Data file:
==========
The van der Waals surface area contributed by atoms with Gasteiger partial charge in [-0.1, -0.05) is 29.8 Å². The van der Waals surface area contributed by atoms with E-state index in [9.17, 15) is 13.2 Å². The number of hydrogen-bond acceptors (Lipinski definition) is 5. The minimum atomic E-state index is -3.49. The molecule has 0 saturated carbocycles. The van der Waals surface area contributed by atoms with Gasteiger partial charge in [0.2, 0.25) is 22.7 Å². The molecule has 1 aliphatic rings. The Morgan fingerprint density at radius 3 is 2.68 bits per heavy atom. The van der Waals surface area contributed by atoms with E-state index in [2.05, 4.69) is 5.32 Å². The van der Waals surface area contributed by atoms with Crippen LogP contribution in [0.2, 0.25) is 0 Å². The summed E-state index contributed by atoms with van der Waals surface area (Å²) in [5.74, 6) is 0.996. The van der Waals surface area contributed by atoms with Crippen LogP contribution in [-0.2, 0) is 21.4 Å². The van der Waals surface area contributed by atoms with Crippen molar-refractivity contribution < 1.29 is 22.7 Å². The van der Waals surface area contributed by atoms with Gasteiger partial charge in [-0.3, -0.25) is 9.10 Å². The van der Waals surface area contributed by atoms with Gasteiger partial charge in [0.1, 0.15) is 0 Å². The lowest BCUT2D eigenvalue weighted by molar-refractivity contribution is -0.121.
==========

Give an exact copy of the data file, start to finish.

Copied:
The van der Waals surface area contributed by atoms with Gasteiger partial charge in [-0.1, -0.05) is 29.8 Å². The van der Waals surface area contributed by atoms with E-state index in [9.17, 15) is 13.2 Å². The number of hydrogen-bond acceptors (Lipinski definition) is 5. The minimum atomic E-state index is -3.49. The molecule has 0 saturated carbocycles. The van der Waals surface area contributed by atoms with Gasteiger partial charge in [0.2, 0.25) is 22.7 Å². The molecule has 1 aliphatic rings. The Morgan fingerprint density at radius 3 is 2.68 bits per heavy atom. The van der Waals surface area contributed by atoms with E-state index in [2.05, 4.69) is 5.32 Å². The van der Waals surface area contributed by atoms with Crippen LogP contribution in [0.2, 0.25) is 0 Å². The summed E-state index contributed by atoms with van der Waals surface area (Å²) in [5.74, 6) is 0.996. The van der Waals surface area contributed by atoms with Crippen LogP contribution in [-0.2, 0) is 21.4 Å². The van der Waals surface area contributed by atoms with Crippen molar-refractivity contribution < 1.29 is 22.7 Å². The van der Waals surface area contributed by atoms with Gasteiger partial charge in [-0.3, -0.25) is 9.10 Å². The van der Waals surface area contributed by atoms with Gasteiger partial charge in [0.1, 0.15) is 0 Å². The lowest BCUT2D eigenvalue weighted by molar-refractivity contribution is -0.121.